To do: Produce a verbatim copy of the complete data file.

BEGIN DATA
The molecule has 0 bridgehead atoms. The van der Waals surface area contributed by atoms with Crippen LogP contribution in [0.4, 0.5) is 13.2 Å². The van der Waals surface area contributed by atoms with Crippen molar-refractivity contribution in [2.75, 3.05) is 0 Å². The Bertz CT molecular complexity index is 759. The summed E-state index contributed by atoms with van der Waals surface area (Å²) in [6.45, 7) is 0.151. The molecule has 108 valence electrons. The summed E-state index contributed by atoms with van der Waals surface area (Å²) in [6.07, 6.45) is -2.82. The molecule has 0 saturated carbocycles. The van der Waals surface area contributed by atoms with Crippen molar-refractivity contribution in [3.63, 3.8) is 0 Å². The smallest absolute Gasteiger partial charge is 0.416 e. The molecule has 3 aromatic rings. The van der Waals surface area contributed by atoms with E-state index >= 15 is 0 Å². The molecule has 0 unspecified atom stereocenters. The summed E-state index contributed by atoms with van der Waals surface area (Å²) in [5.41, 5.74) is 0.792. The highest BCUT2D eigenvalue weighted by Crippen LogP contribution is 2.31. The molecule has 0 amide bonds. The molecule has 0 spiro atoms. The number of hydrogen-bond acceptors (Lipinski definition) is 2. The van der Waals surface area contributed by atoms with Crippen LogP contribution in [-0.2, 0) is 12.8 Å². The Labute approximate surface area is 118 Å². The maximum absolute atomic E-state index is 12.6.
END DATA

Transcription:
The molecule has 0 bridgehead atoms. The van der Waals surface area contributed by atoms with Crippen LogP contribution in [0.4, 0.5) is 13.2 Å². The van der Waals surface area contributed by atoms with Crippen molar-refractivity contribution in [2.75, 3.05) is 0 Å². The Bertz CT molecular complexity index is 759. The summed E-state index contributed by atoms with van der Waals surface area (Å²) in [6.45, 7) is 0.151. The molecule has 108 valence electrons. The summed E-state index contributed by atoms with van der Waals surface area (Å²) in [6.07, 6.45) is -2.82. The molecule has 0 saturated carbocycles. The van der Waals surface area contributed by atoms with Crippen molar-refractivity contribution in [3.63, 3.8) is 0 Å². The smallest absolute Gasteiger partial charge is 0.416 e. The molecule has 3 aromatic rings. The van der Waals surface area contributed by atoms with E-state index >= 15 is 0 Å². The molecule has 0 unspecified atom stereocenters. The summed E-state index contributed by atoms with van der Waals surface area (Å²) in [5.41, 5.74) is 0.792. The highest BCUT2D eigenvalue weighted by Crippen LogP contribution is 2.31. The molecule has 0 amide bonds. The molecule has 0 spiro atoms. The number of hydrogen-bond acceptors (Lipinski definition) is 2. The van der Waals surface area contributed by atoms with Crippen LogP contribution in [-0.2, 0) is 12.8 Å². The Labute approximate surface area is 118 Å². The maximum absolute atomic E-state index is 12.6.